Final regulations say… Surgical center operator does not perform services in the field of health. Again, many surgery centers do not bill in this manner. Considerations need to be made if the surgery center has common ownership with a clinic whose doctors perform the surgical services. This would fall into the common control and services provided test and default to an SSTB treatment.

One bit of good news is where there is common ownership between an SSTB and another entity and services performed for the SSTB, only the portion of income earned from providing services to the SSTB will receive SSTB treatment. Any income earned that was not provided to the SSTB will not default to SSTB treatment. It can be carved out.

This treatment would also apply to rentals to a commonly owned SSTB. Only the portion of rental income to the commonly owned SSTB would be treated as SSTB income. However, any rental income to an unrelated third party could be carved out and would not be treated as SSTB income. Also, healthcare professionals that own their own building – or other real estate – could benefit from a proposed safe harbor for rental real estate enterprises.

Changes in Calculating QBI

If you are one of those individuals who is outside the definition of an SSTB, or own an SSTB and your taxable income falls in the SSTB phase-out range (between $315,000 and $415,000 for joint returns in 2018), then you will want to look closely at clarifications in the final regulations regarding qualified business income (QBI).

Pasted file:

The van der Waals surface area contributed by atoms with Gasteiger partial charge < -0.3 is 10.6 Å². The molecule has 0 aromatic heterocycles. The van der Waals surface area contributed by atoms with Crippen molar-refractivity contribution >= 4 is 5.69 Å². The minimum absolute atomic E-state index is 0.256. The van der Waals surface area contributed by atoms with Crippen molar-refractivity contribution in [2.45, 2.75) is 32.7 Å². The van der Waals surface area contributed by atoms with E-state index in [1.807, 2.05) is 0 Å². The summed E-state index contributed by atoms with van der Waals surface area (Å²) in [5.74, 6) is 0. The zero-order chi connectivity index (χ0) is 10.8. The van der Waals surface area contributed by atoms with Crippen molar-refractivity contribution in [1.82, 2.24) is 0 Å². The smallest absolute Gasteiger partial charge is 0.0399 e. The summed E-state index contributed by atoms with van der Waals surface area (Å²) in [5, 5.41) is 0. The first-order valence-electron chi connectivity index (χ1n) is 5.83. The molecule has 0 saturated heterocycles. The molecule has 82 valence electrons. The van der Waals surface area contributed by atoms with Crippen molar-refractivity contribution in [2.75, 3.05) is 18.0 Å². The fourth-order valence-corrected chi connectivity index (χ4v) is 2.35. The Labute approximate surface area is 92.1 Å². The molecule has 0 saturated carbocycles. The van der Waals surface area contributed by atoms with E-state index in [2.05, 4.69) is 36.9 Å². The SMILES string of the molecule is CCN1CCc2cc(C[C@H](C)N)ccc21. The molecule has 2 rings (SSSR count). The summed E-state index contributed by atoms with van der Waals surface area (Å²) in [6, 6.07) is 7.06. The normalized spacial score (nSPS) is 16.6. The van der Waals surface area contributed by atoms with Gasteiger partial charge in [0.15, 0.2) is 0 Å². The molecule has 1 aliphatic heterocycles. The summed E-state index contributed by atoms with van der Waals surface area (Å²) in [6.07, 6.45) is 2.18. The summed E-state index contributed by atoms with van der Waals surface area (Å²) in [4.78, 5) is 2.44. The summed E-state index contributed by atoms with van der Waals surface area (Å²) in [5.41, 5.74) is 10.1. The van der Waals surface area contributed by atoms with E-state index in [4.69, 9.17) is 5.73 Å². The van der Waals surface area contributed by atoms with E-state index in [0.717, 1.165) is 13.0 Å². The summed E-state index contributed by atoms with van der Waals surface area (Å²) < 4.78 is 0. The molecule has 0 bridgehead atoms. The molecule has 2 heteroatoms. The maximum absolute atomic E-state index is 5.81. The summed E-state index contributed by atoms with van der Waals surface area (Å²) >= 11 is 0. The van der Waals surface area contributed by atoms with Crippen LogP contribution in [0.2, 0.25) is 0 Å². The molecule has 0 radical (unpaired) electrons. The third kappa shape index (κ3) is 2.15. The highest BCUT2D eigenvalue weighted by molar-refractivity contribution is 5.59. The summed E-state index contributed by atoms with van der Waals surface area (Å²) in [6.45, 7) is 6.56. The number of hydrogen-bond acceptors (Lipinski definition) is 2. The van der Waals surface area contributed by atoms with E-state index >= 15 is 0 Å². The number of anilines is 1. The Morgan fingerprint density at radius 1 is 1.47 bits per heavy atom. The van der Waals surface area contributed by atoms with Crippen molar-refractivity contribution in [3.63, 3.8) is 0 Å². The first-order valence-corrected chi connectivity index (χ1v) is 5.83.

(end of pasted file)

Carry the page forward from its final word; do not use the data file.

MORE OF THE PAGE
One change that can benefit taxpayers who are engaged in multiple related entities, one of which qualifies for the 20% deduction, is the ability for a pass-through entity to aggregate separate business lines when computing the QBI deduction. Under the previous rules, aggregation could only be done at the individual level. Aggregation at the entity level is expected to decrease the burdensome reporting of multiple business lines.

Taxpayers who don’t aggregate in the first year can elect to aggregate in future years; but once chosen, the election is permanent until there is a significant change in circumstances. In general, the IRS will not allow an initial aggregation on an amended return. However, the IRS has provided transitional relief by allowing taxpayers to make initial aggregations on 2018 amended returns.

The final regulations have given taxpayers a lot to think about. Determining to elect treatment under the proposed regulations released last year versus final regulations can be particularly complicated. But your HORNE tax team is here to help. There is opportunity to benefit, but we should talk through your specific situation, as the rules are complex.

We will continue watching for additional IRS clarifications relevant to the 20% pass-through deduction under Section 199A. Please consult with your HORNE LLP tax adviser on how these final regulations will affect you. 
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Topics: Section 199A, Tax Reform